News InOrder is completing its first year with this special edition. The global COVID-19 pandemic is close to completing two years. It has resulted in ~5 million reported deaths across the world and close to half a million deaths in India. It is still raging with nearly half a million daily positive cases being reported across the world.
Towards the end of these two years, we are wiser and have more arsenal to use than we did back when the pandemic first broke out. However, we continue to struggle with many unknowns. Face mask, hand wash, and social distancing offer reasonable and consistent protection against all variants of the virus. Containment measures, if enforced effectively, are capable of preventing the spread. Vaccines of different make offer varying protection against hospitalizations and deaths.
Many repurposed drugs, except steroids and to some extent Remedesivir, are found to be not useful. Monoclonal antibodies offer protection in the early phase of the illness. Variants continue to emerge with varying rates of infectivity and immune evading potency. Neutralizing antibodies decline over time after either vaccinations or natural infections. However, the duration of protection after vaccines or natural infection is yet to be ascertained. Breakthrough infections with existing and new variants continue to remain a possibility. The timeline for antiviral drug development is still unknown.
We now have access to tests on demand and tests at home. We have enough personal protection equipment. Capacity for isolating and treating COVID positive patients has increased significantly. Home monitoring has become so ubiquitous that over-monitoring induced anxiety has become a new problem. Telemedicine has come of age in providing consultation on demand anytime and anywhere. Oxygen capacity is being rapidly ramped up. Current vaccination coverage rates and the growing capacity to vaccinate point to a likelihood that most of the eligible people will be vaccinated by the end of this year. Nearly three fourth of the population has evidence of immunity against Covid as per the latest nation-wide sero survey report. Social gatherings are increasing. More people are travelling.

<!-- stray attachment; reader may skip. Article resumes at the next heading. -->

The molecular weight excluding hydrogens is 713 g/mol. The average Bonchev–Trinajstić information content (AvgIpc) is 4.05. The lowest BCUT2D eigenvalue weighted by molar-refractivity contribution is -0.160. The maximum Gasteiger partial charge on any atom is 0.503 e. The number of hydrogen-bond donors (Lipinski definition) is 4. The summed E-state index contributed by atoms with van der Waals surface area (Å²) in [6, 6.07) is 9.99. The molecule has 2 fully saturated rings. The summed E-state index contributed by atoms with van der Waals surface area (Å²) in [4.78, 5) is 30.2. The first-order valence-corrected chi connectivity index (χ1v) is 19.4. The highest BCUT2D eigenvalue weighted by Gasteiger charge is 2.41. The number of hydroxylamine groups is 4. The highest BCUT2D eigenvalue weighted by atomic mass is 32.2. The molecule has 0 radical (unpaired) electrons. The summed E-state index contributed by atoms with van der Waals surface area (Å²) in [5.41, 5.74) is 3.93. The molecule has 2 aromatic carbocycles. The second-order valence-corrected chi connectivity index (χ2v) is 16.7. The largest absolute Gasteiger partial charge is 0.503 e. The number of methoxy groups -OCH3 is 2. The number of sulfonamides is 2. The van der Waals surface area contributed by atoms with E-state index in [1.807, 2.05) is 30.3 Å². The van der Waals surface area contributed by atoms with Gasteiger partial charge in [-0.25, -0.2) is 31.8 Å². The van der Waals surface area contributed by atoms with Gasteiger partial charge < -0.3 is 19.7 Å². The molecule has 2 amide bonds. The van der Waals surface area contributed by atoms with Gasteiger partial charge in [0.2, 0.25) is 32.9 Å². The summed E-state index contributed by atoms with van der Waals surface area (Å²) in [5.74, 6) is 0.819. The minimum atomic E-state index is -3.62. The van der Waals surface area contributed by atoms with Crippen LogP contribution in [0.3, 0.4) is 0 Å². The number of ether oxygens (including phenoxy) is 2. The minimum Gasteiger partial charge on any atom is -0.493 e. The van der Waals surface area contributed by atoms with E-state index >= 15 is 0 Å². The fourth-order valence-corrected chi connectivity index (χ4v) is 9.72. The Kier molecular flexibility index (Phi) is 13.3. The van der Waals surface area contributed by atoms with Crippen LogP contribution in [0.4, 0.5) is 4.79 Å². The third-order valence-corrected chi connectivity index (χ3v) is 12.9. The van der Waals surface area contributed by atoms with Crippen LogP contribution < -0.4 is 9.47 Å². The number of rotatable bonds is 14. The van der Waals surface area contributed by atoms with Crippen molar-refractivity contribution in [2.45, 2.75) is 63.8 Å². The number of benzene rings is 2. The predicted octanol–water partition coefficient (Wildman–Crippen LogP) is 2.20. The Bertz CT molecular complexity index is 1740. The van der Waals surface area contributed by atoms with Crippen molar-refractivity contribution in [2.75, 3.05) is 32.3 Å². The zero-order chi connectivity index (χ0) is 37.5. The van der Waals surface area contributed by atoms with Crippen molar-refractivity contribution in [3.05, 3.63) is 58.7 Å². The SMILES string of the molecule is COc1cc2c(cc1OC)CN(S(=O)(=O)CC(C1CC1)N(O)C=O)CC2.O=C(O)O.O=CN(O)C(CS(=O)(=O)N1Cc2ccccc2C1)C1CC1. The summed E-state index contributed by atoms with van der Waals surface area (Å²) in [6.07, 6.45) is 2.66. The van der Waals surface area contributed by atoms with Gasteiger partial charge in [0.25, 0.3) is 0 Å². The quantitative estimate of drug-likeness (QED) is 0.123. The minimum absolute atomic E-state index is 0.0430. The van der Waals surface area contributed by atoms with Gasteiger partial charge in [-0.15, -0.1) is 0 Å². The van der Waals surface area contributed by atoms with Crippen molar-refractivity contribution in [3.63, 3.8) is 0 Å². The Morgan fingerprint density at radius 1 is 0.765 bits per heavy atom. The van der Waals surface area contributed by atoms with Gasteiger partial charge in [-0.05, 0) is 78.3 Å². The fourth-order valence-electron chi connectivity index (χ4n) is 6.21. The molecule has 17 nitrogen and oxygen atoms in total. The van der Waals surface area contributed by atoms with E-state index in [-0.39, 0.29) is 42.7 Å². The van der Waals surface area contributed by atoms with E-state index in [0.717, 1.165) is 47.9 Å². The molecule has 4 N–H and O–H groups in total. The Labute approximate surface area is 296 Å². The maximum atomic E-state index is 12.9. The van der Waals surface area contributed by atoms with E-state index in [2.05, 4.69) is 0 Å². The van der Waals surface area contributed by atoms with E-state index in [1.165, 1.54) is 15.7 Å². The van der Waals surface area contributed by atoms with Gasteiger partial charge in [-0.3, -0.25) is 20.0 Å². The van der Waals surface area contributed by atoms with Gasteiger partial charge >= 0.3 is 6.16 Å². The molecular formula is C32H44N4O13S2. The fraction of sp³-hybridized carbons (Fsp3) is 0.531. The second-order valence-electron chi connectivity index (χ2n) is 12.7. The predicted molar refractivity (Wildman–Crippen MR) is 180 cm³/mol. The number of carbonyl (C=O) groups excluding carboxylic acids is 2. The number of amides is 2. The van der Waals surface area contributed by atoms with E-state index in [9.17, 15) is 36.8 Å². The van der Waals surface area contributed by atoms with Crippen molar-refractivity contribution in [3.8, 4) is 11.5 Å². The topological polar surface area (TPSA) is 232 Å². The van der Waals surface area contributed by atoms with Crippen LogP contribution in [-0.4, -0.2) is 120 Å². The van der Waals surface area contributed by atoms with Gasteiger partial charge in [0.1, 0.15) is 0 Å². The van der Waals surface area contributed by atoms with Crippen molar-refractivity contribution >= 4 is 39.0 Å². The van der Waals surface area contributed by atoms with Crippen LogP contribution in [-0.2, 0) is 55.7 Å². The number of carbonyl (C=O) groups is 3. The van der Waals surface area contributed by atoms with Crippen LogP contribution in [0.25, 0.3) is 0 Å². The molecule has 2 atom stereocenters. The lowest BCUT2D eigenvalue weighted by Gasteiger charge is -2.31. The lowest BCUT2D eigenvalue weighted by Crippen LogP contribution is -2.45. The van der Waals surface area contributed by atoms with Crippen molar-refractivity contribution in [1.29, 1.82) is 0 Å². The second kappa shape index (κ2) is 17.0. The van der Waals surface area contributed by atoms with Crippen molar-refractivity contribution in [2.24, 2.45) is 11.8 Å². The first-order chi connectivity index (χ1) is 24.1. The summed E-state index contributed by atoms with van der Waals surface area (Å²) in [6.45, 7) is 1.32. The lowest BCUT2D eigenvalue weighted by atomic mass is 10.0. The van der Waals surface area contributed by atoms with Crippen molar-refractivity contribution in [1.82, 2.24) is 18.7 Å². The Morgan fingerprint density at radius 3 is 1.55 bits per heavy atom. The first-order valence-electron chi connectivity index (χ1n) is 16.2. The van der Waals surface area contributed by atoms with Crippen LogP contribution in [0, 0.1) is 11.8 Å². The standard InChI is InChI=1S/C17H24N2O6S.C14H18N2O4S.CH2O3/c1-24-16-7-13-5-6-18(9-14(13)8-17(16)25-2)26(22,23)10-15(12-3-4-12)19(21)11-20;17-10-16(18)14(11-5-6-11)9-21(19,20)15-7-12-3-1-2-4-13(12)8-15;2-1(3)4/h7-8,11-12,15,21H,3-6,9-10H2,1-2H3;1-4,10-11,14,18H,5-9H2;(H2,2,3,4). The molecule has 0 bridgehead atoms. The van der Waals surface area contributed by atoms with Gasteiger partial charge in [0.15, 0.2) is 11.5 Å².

We are at the cross-roads on taking the next route. The devastating second wave dispelled the false optimism the country embraced after the first wave. People are deeply worried about the third wave. Given the facts above, which route should we take? Face mask, hand wash, and social distancing shall be the new normal, not only against COVID-19 but also against various respiratory pathogens and pollutants. Vaccination of all eligible, including children as and when the vaccines are approved for them, shall be the continuing priority. Strengthening public health, primary healthcare and acute care in districts and sub-districts shall be on top of policy agenda. We shall leverage the power of digital technologies for active disease surveillance and rapid response. Financial protection of the missing middle is the urgent need of the hour.
Collaborative learning between states, between developed and developing nations, between researchers and practitioners, between public and private sectors, and between payers and providers shall make the leadership wiser to prevent the next pandemic and put rapid response systems in place, including financial and social protection against not only pandemics but also other crises induced by climate change, war and strife, and mass migrations. Utmost importance shall be given to human resources for health. Unlike infrastructure, it takes years to produce frontline health professionals competent to manage pandemics and other crises.
Major reforms like Ayushman Bharat Health & Wellness Clinics (HWC) and Pradhan Mantri Jan Arogya Yojana (PMJAY) were introduced prior to the pandemic. The National Digital Health Mission (NDHM), rechristened as Ayushman Bharat Digital Mission (ABDM), was launched amidst the pandemic last year. COVID-19 has given a new found thrust to implement these reforms that have the potential to transform India’s health system if implemented effectively.
There should not be any dilemma as to which road to take. We shall learn to live with COVID. We should make our health system strong and resilient to secure people’s health against future waves and future pandemics and climate change related crises.
Dr Krishna Reddy Nallamalla
Country Director, ACCESS Health International
Photo Credits: UNICEF India